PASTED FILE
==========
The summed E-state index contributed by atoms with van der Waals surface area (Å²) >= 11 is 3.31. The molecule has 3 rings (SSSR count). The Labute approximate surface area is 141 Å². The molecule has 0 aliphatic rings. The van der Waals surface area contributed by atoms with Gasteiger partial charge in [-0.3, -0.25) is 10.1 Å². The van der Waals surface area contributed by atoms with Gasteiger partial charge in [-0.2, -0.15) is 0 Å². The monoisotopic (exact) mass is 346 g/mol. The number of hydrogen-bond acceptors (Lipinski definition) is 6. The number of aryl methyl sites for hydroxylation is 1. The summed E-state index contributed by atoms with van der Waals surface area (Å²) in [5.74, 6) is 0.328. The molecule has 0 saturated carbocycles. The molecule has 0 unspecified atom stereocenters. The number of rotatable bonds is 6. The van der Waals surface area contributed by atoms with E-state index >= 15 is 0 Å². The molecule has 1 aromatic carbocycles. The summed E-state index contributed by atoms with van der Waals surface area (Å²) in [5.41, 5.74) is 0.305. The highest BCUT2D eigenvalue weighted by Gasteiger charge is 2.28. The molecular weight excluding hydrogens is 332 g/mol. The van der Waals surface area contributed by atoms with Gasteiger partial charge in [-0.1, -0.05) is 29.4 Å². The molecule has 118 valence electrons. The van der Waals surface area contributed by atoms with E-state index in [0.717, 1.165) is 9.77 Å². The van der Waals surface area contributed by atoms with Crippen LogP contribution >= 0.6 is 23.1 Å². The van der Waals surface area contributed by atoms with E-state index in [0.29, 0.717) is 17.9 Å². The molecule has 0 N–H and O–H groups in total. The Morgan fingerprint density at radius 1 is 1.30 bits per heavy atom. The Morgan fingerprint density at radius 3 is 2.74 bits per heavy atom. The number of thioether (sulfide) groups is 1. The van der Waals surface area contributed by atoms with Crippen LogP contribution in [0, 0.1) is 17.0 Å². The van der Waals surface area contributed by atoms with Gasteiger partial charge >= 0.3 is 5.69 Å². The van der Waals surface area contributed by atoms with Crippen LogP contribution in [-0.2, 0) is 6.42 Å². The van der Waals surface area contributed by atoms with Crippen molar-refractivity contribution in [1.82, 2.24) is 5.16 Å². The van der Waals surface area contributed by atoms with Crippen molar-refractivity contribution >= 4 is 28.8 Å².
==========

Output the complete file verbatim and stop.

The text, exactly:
The summed E-state index contributed by atoms with van der Waals surface area (Å²) >= 11 is 3.31. The molecule has 3 rings (SSSR count). The Labute approximate surface area is 141 Å². The molecule has 0 aliphatic rings. The van der Waals surface area contributed by atoms with Gasteiger partial charge in [-0.3, -0.25) is 10.1 Å². The van der Waals surface area contributed by atoms with Gasteiger partial charge in [-0.2, -0.15) is 0 Å². The monoisotopic (exact) mass is 346 g/mol. The number of hydrogen-bond acceptors (Lipinski definition) is 6. The number of aryl methyl sites for hydroxylation is 1. The summed E-state index contributed by atoms with van der Waals surface area (Å²) in [5.74, 6) is 0.328. The molecule has 0 saturated carbocycles. The molecule has 0 unspecified atom stereocenters. The number of rotatable bonds is 6. The van der Waals surface area contributed by atoms with E-state index >= 15 is 0 Å². The molecule has 1 aromatic carbocycles. The summed E-state index contributed by atoms with van der Waals surface area (Å²) in [5.41, 5.74) is 0.305. The highest BCUT2D eigenvalue weighted by Gasteiger charge is 2.28. The molecular weight excluding hydrogens is 332 g/mol. The van der Waals surface area contributed by atoms with Gasteiger partial charge in [-0.1, -0.05) is 29.4 Å². The molecule has 118 valence electrons. The van der Waals surface area contributed by atoms with E-state index in [0.717, 1.165) is 9.77 Å². The van der Waals surface area contributed by atoms with Crippen LogP contribution >= 0.6 is 23.1 Å². The van der Waals surface area contributed by atoms with E-state index in [0.29, 0.717) is 17.9 Å². The molecule has 0 N–H and O–H groups in total. The Morgan fingerprint density at radius 1 is 1.30 bits per heavy atom. The Morgan fingerprint density at radius 3 is 2.74 bits per heavy atom. The number of thioether (sulfide) groups is 1. The van der Waals surface area contributed by atoms with Crippen LogP contribution in [0, 0.1) is 17.0 Å². The van der Waals surface area contributed by atoms with Gasteiger partial charge >= 0.3 is 5.69 Å². The van der Waals surface area contributed by atoms with Crippen LogP contribution in [-0.2, 0) is 6.42 Å². The van der Waals surface area contributed by atoms with Crippen molar-refractivity contribution in [1.82, 2.24) is 5.16 Å². The van der Waals surface area contributed by atoms with Crippen molar-refractivity contribution >= 4 is 28.8 Å².